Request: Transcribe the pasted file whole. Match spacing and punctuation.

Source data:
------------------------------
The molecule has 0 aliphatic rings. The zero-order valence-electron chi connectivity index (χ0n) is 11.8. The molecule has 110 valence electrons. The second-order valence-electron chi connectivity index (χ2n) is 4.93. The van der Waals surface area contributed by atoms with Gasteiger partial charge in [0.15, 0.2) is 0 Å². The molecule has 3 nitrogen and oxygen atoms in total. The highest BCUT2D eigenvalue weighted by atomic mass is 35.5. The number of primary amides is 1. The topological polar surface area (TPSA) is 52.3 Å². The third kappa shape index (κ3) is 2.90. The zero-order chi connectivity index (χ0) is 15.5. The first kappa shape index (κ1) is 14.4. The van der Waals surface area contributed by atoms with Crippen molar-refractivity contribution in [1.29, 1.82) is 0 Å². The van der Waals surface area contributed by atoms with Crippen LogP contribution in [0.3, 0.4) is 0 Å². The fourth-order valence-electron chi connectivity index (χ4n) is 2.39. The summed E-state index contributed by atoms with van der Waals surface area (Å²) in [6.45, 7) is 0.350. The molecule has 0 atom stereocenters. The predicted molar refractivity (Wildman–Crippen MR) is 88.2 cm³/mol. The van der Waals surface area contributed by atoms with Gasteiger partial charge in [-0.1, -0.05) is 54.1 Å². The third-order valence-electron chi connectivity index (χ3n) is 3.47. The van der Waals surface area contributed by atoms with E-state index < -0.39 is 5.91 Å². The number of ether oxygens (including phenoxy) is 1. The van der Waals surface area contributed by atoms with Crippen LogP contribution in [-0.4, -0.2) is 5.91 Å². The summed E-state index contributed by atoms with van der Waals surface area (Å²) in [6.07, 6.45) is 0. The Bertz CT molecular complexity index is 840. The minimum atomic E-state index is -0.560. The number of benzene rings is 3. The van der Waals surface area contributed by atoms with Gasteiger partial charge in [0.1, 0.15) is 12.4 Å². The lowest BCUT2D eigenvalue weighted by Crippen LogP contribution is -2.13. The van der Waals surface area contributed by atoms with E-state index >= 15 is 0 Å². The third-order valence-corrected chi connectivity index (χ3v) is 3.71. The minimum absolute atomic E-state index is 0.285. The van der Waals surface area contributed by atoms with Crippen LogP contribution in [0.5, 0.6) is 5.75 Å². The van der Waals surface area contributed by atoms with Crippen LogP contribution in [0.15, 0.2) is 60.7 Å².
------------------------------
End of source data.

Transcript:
The molecule has 0 aliphatic rings. The zero-order valence-electron chi connectivity index (χ0n) is 11.8. The molecule has 110 valence electrons. The second-order valence-electron chi connectivity index (χ2n) is 4.93. The van der Waals surface area contributed by atoms with Gasteiger partial charge in [0.15, 0.2) is 0 Å². The molecule has 3 nitrogen and oxygen atoms in total. The highest BCUT2D eigenvalue weighted by atomic mass is 35.5. The number of primary amides is 1. The topological polar surface area (TPSA) is 52.3 Å². The third kappa shape index (κ3) is 2.90. The zero-order chi connectivity index (χ0) is 15.5. The first kappa shape index (κ1) is 14.4. The van der Waals surface area contributed by atoms with Crippen molar-refractivity contribution in [1.29, 1.82) is 0 Å². The van der Waals surface area contributed by atoms with Crippen LogP contribution in [0.3, 0.4) is 0 Å². The fourth-order valence-electron chi connectivity index (χ4n) is 2.39. The summed E-state index contributed by atoms with van der Waals surface area (Å²) in [6.45, 7) is 0.350. The molecule has 0 atom stereocenters. The predicted molar refractivity (Wildman–Crippen MR) is 88.2 cm³/mol. The van der Waals surface area contributed by atoms with Gasteiger partial charge in [-0.1, -0.05) is 54.1 Å². The third-order valence-electron chi connectivity index (χ3n) is 3.47. The van der Waals surface area contributed by atoms with E-state index < -0.39 is 5.91 Å². The number of ether oxygens (including phenoxy) is 1. The van der Waals surface area contributed by atoms with Crippen LogP contribution in [-0.4, -0.2) is 5.91 Å². The summed E-state index contributed by atoms with van der Waals surface area (Å²) in [6.07, 6.45) is 0. The Bertz CT molecular complexity index is 840. The minimum atomic E-state index is -0.560. The number of benzene rings is 3. The van der Waals surface area contributed by atoms with Gasteiger partial charge in [0.1, 0.15) is 12.4 Å². The lowest BCUT2D eigenvalue weighted by Crippen LogP contribution is -2.13. The van der Waals surface area contributed by atoms with E-state index >= 15 is 0 Å². The third-order valence-corrected chi connectivity index (χ3v) is 3.71. The minimum absolute atomic E-state index is 0.285. The van der Waals surface area contributed by atoms with Crippen LogP contribution in [0.5, 0.6) is 5.75 Å². The van der Waals surface area contributed by atoms with Crippen LogP contribution in [0.15, 0.2) is 60.7 Å².